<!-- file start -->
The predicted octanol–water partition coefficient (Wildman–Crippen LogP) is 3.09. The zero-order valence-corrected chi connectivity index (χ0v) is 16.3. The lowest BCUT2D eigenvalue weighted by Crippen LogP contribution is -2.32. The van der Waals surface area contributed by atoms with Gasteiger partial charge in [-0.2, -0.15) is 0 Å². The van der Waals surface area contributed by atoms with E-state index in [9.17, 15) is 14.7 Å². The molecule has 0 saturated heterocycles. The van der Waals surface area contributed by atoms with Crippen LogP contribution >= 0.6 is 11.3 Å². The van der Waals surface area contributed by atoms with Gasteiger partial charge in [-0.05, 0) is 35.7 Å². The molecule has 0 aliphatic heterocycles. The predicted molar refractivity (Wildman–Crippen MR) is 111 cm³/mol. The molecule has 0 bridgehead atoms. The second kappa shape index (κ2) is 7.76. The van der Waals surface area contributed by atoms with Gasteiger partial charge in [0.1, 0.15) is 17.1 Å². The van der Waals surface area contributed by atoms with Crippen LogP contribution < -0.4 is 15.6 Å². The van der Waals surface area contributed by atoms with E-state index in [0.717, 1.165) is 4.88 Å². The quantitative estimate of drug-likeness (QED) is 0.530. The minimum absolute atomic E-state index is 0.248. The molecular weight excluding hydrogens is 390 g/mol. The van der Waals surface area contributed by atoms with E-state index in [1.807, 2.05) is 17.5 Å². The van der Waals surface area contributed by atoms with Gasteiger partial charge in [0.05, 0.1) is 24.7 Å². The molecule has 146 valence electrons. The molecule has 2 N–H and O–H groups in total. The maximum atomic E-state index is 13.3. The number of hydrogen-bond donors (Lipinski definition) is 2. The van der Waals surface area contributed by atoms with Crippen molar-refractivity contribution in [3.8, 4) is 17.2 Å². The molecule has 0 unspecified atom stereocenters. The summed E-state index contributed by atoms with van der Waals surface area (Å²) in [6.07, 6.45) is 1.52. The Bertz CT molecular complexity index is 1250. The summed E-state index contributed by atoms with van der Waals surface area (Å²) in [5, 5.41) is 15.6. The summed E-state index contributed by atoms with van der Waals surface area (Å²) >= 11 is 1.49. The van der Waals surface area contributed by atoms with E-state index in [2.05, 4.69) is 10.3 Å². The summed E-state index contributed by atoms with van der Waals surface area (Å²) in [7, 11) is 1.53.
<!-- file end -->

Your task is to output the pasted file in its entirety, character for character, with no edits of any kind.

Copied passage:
The predicted octanol–water partition coefficient (Wildman–Crippen LogP) is 3.09. The zero-order valence-corrected chi connectivity index (χ0v) is 16.3. The lowest BCUT2D eigenvalue weighted by Crippen LogP contribution is -2.32. The van der Waals surface area contributed by atoms with Gasteiger partial charge in [-0.2, -0.15) is 0 Å². The van der Waals surface area contributed by atoms with E-state index in [9.17, 15) is 14.7 Å². The molecule has 0 saturated heterocycles. The van der Waals surface area contributed by atoms with Crippen LogP contribution >= 0.6 is 11.3 Å². The van der Waals surface area contributed by atoms with Gasteiger partial charge in [-0.05, 0) is 35.7 Å². The molecule has 0 aliphatic heterocycles. The predicted molar refractivity (Wildman–Crippen MR) is 111 cm³/mol. The molecule has 0 bridgehead atoms. The second kappa shape index (κ2) is 7.76. The van der Waals surface area contributed by atoms with Gasteiger partial charge in [0.1, 0.15) is 17.1 Å². The van der Waals surface area contributed by atoms with Crippen LogP contribution < -0.4 is 15.6 Å². The van der Waals surface area contributed by atoms with E-state index in [0.717, 1.165) is 4.88 Å². The quantitative estimate of drug-likeness (QED) is 0.530. The minimum absolute atomic E-state index is 0.248. The molecular weight excluding hydrogens is 390 g/mol. The van der Waals surface area contributed by atoms with E-state index in [1.807, 2.05) is 17.5 Å². The van der Waals surface area contributed by atoms with Gasteiger partial charge in [0.05, 0.1) is 24.7 Å². The molecule has 146 valence electrons. The molecule has 2 N–H and O–H groups in total. The maximum atomic E-state index is 13.3. The number of hydrogen-bond donors (Lipinski definition) is 2. The van der Waals surface area contributed by atoms with Crippen molar-refractivity contribution in [3.8, 4) is 17.2 Å². The molecule has 0 unspecified atom stereocenters. The summed E-state index contributed by atoms with van der Waals surface area (Å²) in [6.07, 6.45) is 1.52. The Bertz CT molecular complexity index is 1250. The summed E-state index contributed by atoms with van der Waals surface area (Å²) in [5, 5.41) is 15.6. The summed E-state index contributed by atoms with van der Waals surface area (Å²) >= 11 is 1.49. The van der Waals surface area contributed by atoms with E-state index in [2.05, 4.69) is 10.3 Å². The summed E-state index contributed by atoms with van der Waals surface area (Å²) in [7, 11) is 1.53.